We grow wheat every other year on our farm and the yield always depends on the crop preceding it. There is a large difference on the profitability of these alternate crops – oil seed rape is usually the most profitable crop after wheat, which is why there is so much of it grown. It is also the best crop for birds, as more birds feed in it and nest in it than any other crop, but unfortunately, that’s not of high importance to many farmers.

Pied Wagtail

The breeding season is now over for all birds that use insects to feed their young. Only the Wood Pigeons and Stock Doves are able to continue to breed. Every bird must take their young moist food, as they can’t take them water. The moist food, as far as the Dove family is concerned, is pigeon milk which their digestive system makes after the adult has eaten grain and taken on water. They only lay two eggs because their digestive system will only produce enough pigeon milk for one youngster, therefore two adults can feed two youngsters. With some species, the female does all the feeding of the young but both pigeon parents have to work hard to raise the family.

Generally, the farm is fairly quiet as far as bird song is concerned but the farm yard is not quiet. I hear a Robin singing wherever I go around the yard. I have been feeding mealworms for several years which has built up a good population of Robins and House Sparrows. The Pied Wagtails have been taking a lot of mealworms during the year but they didn’t rear any young – the nests failed, possibly due to visiting cats.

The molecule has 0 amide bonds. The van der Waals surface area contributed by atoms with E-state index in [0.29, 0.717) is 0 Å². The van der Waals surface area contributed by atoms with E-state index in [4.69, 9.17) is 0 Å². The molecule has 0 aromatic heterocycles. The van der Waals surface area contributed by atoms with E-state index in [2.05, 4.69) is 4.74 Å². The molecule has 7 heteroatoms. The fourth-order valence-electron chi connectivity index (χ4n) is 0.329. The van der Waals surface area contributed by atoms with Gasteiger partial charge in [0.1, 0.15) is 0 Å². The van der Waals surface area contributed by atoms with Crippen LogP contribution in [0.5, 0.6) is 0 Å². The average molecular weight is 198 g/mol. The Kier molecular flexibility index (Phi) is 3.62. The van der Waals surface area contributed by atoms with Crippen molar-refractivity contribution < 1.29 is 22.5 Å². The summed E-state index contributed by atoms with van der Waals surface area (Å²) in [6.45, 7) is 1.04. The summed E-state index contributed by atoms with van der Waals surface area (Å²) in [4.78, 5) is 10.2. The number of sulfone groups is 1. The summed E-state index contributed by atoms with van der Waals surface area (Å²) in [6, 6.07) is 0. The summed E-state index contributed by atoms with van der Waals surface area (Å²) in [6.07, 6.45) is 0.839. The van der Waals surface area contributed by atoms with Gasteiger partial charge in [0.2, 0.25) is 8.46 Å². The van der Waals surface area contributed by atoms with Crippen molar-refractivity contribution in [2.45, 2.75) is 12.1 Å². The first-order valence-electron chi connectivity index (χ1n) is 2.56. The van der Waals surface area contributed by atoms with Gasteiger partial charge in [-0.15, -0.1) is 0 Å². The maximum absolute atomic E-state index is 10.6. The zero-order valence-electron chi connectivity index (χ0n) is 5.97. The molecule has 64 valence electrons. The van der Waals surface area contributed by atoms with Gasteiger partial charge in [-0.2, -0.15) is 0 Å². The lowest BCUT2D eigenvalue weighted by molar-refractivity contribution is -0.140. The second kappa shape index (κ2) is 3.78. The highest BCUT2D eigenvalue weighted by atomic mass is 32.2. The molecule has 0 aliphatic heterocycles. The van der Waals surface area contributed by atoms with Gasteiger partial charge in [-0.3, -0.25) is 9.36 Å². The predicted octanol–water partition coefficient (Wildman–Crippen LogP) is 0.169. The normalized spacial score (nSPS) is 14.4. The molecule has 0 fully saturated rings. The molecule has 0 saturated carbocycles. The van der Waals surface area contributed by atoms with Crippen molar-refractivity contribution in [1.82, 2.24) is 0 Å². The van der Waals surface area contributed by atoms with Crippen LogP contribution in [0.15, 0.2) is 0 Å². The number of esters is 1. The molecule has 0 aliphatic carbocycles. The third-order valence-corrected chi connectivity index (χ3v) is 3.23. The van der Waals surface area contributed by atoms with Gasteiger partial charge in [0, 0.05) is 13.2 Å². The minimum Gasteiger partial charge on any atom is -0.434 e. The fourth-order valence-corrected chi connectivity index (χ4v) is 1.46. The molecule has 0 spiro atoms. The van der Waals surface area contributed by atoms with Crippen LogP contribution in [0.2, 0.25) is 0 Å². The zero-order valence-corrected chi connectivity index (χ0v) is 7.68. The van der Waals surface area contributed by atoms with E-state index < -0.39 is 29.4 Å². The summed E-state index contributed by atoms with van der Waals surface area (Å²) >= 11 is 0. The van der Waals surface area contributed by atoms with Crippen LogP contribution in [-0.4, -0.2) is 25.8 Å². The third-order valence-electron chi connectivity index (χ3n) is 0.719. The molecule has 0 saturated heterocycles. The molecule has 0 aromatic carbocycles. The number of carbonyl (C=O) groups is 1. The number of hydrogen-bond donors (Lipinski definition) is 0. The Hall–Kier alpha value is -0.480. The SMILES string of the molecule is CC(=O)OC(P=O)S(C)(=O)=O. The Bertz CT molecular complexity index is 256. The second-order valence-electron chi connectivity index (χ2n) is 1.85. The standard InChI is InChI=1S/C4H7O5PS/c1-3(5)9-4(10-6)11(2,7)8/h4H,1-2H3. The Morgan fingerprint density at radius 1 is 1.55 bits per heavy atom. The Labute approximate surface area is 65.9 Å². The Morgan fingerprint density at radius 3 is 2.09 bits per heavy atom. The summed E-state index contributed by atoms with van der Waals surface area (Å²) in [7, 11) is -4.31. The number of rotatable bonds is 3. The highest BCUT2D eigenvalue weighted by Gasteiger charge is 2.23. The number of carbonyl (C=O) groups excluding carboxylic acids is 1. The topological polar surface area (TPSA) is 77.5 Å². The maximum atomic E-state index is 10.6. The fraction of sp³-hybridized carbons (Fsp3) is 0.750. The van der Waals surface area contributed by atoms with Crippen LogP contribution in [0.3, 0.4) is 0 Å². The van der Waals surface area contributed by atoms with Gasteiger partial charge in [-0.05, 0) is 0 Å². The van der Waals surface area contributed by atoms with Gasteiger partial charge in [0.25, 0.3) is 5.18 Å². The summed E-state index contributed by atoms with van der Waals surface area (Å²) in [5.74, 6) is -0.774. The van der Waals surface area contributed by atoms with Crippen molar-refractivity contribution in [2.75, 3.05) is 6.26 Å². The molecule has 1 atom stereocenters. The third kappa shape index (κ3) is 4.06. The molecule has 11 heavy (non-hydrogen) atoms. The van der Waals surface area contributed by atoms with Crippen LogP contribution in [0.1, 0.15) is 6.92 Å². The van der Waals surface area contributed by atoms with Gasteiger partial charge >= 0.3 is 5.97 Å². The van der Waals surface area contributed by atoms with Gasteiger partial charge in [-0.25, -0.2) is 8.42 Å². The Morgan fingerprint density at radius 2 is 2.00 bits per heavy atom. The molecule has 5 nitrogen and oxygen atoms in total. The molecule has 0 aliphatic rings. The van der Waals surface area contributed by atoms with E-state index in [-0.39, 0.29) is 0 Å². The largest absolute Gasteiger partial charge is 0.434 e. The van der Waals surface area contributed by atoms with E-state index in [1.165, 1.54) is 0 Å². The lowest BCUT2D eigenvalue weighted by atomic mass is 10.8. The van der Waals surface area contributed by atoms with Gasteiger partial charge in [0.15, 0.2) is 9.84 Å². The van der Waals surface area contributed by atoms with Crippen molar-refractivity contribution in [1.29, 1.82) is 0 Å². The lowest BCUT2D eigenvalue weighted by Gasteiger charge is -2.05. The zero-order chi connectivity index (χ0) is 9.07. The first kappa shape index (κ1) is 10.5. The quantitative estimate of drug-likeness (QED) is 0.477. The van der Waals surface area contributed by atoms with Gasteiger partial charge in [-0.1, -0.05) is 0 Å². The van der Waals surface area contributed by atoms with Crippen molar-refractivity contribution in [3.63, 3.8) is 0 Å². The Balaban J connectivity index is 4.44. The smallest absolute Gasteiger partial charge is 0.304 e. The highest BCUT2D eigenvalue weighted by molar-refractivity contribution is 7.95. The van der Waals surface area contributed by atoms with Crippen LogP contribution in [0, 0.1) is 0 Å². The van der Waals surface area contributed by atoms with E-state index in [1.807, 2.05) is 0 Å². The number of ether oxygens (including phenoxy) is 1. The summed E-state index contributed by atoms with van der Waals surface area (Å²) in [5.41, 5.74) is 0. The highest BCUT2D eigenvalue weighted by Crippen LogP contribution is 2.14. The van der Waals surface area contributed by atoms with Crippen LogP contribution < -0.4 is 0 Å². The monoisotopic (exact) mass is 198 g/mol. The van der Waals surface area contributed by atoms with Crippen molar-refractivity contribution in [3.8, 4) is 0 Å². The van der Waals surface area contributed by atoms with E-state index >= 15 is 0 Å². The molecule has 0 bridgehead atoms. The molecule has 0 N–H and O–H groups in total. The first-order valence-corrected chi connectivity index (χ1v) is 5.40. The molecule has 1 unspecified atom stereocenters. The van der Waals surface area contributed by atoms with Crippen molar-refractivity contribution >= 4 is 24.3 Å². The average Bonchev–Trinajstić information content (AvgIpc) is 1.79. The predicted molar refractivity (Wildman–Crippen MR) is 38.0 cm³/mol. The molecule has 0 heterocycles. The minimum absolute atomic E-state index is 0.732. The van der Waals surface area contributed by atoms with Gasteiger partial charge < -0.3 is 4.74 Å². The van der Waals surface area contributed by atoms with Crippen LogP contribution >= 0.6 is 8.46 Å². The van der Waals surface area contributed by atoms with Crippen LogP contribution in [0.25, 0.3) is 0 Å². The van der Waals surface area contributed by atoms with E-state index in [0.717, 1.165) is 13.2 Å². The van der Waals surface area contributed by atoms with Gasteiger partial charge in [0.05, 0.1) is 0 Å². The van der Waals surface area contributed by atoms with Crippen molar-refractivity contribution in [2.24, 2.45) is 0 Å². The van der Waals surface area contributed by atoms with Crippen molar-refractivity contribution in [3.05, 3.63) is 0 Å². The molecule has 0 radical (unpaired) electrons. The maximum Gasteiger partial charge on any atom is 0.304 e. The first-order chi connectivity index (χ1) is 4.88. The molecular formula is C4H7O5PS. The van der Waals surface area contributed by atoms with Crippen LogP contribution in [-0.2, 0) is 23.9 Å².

If we want to see a lot of birds we have to breed a lot of birds and studies have shown that by feeding live mealworms you will rear 60% more birds in your garden. When we look at those birds that are declining, they are birds that do not come into gardens – the true farmland birds. We are running out of insects and nearly everyone is at war with them. They itch, they sting, some are noisy, can give us and our farm animals diseases and can make the food we eat inedible. No wonder everyone is at war with them but they are the basis of life. Could we survive without them? Experts say no, we couldn’t. If that is so, what is our future?

Tree Sparrows have bred well, but as I have now saturated the farm with nest boxes I will be erecting nest boxes on other farmers land where there is suitable habitat. Suitable habitat is where there is an area of ground not growing a crop, with plenty of insects, water and plant diversity.

Out in the Fenland countryside there are a lot of nasty plants such as nettles, thistles, docks and others you wouldn’t want in your garden. Grasses do provide insects, but not nearly so many as broad leaved plants. Wheat is a grass plant, rape is a broad leaved plant, which is why rape is the best crop for wildlife closely followed by peas and beans. Broad leaved plants have prominent flowers, attracting insects that birds need to feed their young. Grasses do flower, but the flowers are so insignificant that you can hardly see them.


TALKS & events
Thursday 4th October Corby Glen W.I.
The Church Street Rooms, Corby Glen
Saturday 20th October Cheshire Wildlife Trust
AGM, Quarry Bank Mill, Wilmslow